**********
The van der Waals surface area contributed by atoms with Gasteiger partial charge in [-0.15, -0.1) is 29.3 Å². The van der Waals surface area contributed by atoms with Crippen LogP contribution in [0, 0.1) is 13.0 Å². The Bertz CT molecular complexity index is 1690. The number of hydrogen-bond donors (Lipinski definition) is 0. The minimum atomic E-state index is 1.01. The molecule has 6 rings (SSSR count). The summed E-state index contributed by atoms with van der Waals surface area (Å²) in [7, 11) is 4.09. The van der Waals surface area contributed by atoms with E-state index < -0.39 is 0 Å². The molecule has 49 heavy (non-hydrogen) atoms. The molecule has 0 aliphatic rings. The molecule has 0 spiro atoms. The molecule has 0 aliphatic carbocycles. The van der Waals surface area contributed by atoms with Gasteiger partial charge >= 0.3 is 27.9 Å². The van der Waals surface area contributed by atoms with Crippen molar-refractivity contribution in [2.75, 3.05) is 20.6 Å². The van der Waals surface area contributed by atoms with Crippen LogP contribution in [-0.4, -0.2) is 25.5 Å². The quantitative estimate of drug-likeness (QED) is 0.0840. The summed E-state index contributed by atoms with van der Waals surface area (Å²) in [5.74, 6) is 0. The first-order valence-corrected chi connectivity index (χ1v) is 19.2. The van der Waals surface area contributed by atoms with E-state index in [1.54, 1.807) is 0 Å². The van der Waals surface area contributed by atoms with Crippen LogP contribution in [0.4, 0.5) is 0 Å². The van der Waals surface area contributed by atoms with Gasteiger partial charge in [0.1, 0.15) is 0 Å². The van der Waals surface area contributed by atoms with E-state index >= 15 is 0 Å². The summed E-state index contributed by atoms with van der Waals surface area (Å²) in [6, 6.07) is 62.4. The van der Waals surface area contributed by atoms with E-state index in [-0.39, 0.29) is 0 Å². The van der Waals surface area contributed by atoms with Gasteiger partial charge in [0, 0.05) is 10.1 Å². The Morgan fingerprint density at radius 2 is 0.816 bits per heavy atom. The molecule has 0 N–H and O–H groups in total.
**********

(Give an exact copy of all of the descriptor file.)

The van der Waals surface area contributed by atoms with Gasteiger partial charge in [-0.15, -0.1) is 29.3 Å². The van der Waals surface area contributed by atoms with Crippen LogP contribution in [0, 0.1) is 13.0 Å². The Bertz CT molecular complexity index is 1690. The number of hydrogen-bond donors (Lipinski definition) is 0. The minimum atomic E-state index is 1.01. The molecule has 6 rings (SSSR count). The summed E-state index contributed by atoms with van der Waals surface area (Å²) in [7, 11) is 4.09. The van der Waals surface area contributed by atoms with E-state index < -0.39 is 0 Å². The molecule has 49 heavy (non-hydrogen) atoms. The molecule has 0 aliphatic rings. The molecule has 0 spiro atoms. The molecule has 0 aliphatic carbocycles. The van der Waals surface area contributed by atoms with Gasteiger partial charge >= 0.3 is 27.9 Å². The van der Waals surface area contributed by atoms with Crippen molar-refractivity contribution in [2.75, 3.05) is 20.6 Å². The van der Waals surface area contributed by atoms with Crippen LogP contribution in [-0.4, -0.2) is 25.5 Å². The quantitative estimate of drug-likeness (QED) is 0.0840. The summed E-state index contributed by atoms with van der Waals surface area (Å²) in [5.74, 6) is 0. The first-order valence-corrected chi connectivity index (χ1v) is 19.2. The van der Waals surface area contributed by atoms with E-state index in [1.54, 1.807) is 0 Å². The van der Waals surface area contributed by atoms with Crippen LogP contribution in [0.4, 0.5) is 0 Å². The van der Waals surface area contributed by atoms with Gasteiger partial charge in [0.1, 0.15) is 0 Å². The van der Waals surface area contributed by atoms with E-state index >= 15 is 0 Å². The summed E-state index contributed by atoms with van der Waals surface area (Å²) in [6, 6.07) is 62.4. The van der Waals surface area contributed by atoms with E-state index in [-0.39, 0.29) is 0 Å². The van der Waals surface area contributed by atoms with Gasteiger partial charge in [0, 0.05) is 10.1 Å². The Morgan fingerprint density at radius 2 is 0.816 bits per heavy atom. The molecule has 0 N–H and O–H groups in total.